H 3036 General Bill, By Cobb-Hunter, Bamberg and McKnight A BILL TO AMEND THE CODE OF LAWS OF SOUTH CAROLINA, 1976, BY ADDING SECTION 53-3-75 SO AS TO DECLARE JANUARY SEVENTEENTH OF EACH YEAR AS "EARTHA KITT DAY" IN SOUTH CAROLINA IN HONOR OF THE LATE EARTHA MAE KITT, NATIONALLY AND INTERNATIONALLY KNOWN ACTRESS, SINGER, AND NATIVE SOUTH CAROLINIAN AND TO PROMOTE CULTURAL TOURISM IN THE STATE IN ORDER TO ENHANCE THE ECONOMIC WELL-BEING AND IMPROVE THE QUALITY OF LIFE OF ALL SOUTH CAROLINIANS. 12/11/14 House Prefiled 12/11/14 House Referred to Committee on Judiciary 01/13/15 House Introduced and read first time (House Journal-page 73) 01/13/15 House Referred to Committee on Judiciary (House Journal-page 73) 03/09/16 House Recalled from Committee on Judiciary (House Journal-page 18) 03/10/16 House Read second time (House Journal-page 14) 03/10/16 House Roll call Yeas-97 Nays-0 (House Journal-page 14) 03/10/16 House Unanimous consent for third reading on next legislative day (House Journal-page 16) 03/10/16 Scrivener's error corrected 03/11/16 House Read third time and sent to Senate (House Journal-page 1) 03/15/16 Senate Introduced and read first time (Senate Journal-page 8) 03/15/16 Senate Referred to Committee on Judiciary (Senate Journal-page 8)
March 9, 2016
Introduced by Reps. Cobb-Hunter, Bamberg and McKnightS. Printed 3/9/16–H. [SEC 3/10/16 7:26 PM]
Read the first time January 13, 2015.
A BILLTO AMEND THE CODE OF LAWS OF SOUTH CAROLINA, 1976, BY ADDING SECTION 53-3-75 SO AS TO DECLARE JANUARY SEVENTEENTH OF EACH YEAR AS “EARTHA KITT DAY” IN SOUTH CAROLINA IN HONOR OF THE LATE EARTHA MAE KITT, NATIONALLY AND INTERNATIONALLY KNOWN ACTRESS, SINGER, AND NATIVE SOUTH CAROLINIAN AND TO PROMOTE CULTURAL TOURISM IN THE STATE IN ORDER TO ENHANCE THE ECONOMIC WELL-BEING AND IMPROVE THE QUALITY OF LIFE OF ALL SOUTH CAROLINIANS.
Be it enacted by the General Assembly of the State of South Carolina:
SECTION 1. (A) The General Assembly finds that it is important to support efforts to increase tourism in the State, the state’s number one industry, and particularly to encourage cultural tourism with an emphasis on increasing visitors to undiscovered South Carolina rural areas outside of well-known tourist destinations in the State. The state’s recognition and subsequent celebration of the lives of prominent native South Carolinians is one outstanding way to support this effort and the 2.5 million media campaign by the Department of Parks, Recreation and Tourism to attract both in-state and out-of-state visitors to the lesser-known areas of our great State.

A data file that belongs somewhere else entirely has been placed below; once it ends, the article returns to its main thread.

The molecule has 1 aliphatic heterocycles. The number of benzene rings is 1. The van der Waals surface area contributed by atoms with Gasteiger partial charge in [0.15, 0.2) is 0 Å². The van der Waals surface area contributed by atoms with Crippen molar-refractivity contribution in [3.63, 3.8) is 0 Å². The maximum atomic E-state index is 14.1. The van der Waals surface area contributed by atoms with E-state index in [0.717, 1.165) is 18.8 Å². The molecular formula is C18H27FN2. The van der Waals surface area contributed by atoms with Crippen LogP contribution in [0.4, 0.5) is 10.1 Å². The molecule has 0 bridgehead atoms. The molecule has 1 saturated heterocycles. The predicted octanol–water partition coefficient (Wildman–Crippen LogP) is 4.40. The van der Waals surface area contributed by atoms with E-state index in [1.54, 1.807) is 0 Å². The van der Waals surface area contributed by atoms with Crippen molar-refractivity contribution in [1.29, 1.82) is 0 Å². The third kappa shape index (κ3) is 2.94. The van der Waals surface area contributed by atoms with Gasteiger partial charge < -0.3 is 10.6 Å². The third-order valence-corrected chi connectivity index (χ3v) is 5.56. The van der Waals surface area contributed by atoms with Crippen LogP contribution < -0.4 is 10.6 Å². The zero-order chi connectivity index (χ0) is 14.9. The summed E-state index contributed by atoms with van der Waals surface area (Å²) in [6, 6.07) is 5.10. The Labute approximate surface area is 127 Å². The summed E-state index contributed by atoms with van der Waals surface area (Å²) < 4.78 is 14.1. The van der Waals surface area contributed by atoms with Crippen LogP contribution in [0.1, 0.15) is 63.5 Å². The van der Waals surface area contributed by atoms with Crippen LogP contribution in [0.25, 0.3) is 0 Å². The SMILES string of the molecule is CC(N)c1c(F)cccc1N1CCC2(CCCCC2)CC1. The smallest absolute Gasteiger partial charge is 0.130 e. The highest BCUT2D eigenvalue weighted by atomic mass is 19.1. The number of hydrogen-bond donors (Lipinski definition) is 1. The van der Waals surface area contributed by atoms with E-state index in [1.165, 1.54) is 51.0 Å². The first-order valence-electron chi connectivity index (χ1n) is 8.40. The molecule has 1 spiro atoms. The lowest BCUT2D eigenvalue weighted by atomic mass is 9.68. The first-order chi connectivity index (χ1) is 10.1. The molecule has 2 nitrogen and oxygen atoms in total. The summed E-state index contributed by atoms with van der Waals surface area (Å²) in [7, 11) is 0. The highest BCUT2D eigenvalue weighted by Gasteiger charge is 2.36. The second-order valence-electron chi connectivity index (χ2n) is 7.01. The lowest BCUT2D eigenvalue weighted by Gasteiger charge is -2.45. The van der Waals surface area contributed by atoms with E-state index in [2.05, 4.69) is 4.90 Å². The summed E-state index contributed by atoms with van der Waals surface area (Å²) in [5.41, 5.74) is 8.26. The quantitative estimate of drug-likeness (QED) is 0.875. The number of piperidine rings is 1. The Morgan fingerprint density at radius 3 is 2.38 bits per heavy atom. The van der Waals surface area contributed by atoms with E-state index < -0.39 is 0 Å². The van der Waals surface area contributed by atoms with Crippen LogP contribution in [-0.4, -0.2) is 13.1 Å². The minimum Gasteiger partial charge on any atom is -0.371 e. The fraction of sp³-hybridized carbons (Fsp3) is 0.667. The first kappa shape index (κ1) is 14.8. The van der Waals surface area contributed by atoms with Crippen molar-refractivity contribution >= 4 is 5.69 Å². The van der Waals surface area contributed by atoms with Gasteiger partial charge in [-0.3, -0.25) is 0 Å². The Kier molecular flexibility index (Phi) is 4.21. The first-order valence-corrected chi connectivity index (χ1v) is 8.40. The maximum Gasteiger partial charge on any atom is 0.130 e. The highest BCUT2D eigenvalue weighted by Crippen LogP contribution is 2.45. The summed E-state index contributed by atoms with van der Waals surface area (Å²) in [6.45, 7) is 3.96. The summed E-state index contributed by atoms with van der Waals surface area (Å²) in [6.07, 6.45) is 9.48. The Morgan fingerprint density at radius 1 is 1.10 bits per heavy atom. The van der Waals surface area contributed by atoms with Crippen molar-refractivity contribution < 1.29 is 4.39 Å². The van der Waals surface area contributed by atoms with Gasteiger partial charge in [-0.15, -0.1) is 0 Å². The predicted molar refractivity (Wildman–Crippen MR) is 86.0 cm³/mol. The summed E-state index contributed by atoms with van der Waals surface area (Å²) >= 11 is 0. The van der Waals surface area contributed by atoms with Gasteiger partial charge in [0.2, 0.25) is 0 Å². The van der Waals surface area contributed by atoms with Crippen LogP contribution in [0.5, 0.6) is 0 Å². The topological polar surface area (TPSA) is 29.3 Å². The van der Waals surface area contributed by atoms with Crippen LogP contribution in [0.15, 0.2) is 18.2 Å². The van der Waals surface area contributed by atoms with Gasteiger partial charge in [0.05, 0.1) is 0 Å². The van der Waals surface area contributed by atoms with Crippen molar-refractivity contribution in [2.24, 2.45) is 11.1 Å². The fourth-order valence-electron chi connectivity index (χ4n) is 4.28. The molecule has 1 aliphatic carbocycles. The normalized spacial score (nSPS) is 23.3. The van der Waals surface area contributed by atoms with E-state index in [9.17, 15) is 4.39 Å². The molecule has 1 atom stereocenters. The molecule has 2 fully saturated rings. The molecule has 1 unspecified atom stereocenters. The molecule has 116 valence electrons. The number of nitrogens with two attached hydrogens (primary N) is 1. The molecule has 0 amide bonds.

(B) The late Eartha Mae Kitt was a nationally and internationally known actress, singer, and cabaret star who was born in the town of North, South Carolina, a small community in Orangeburg County, on January 17, 1927. Her mother was of Cherokee and African-American descent and her father of German or Dutch descent. She was raised by Anna Mae Riley, an African-American woman whom she believed to be her mother. After Riley’s death, she was sent to live in New York City with Mamie Kitt, who she learned was her biological mother. She had no knowledge of her father, except that his surname was Kitt and that he was supposedly a son of the owner of the farm where she had been born.
(C) Ms. Kitt began her career as a member of the Katherine Dunham Company in 1943 and remained a member of the troupe until 1948. A talented singer with a distinctive voice, she had many hits including her most recognizable hit, “Santa Baby”, which was released in 1953. Ms. Kitt’s unique style was enhanced as she became fluent in the French language during her years performing in Europe. Her English-speaking performances always seemed to be enriched by a soft French feel. She had skill in other languages too, as she spoke four languages and sang in seven, which she effortlessly demonstrated in many of the live recordings of her cabaret performances.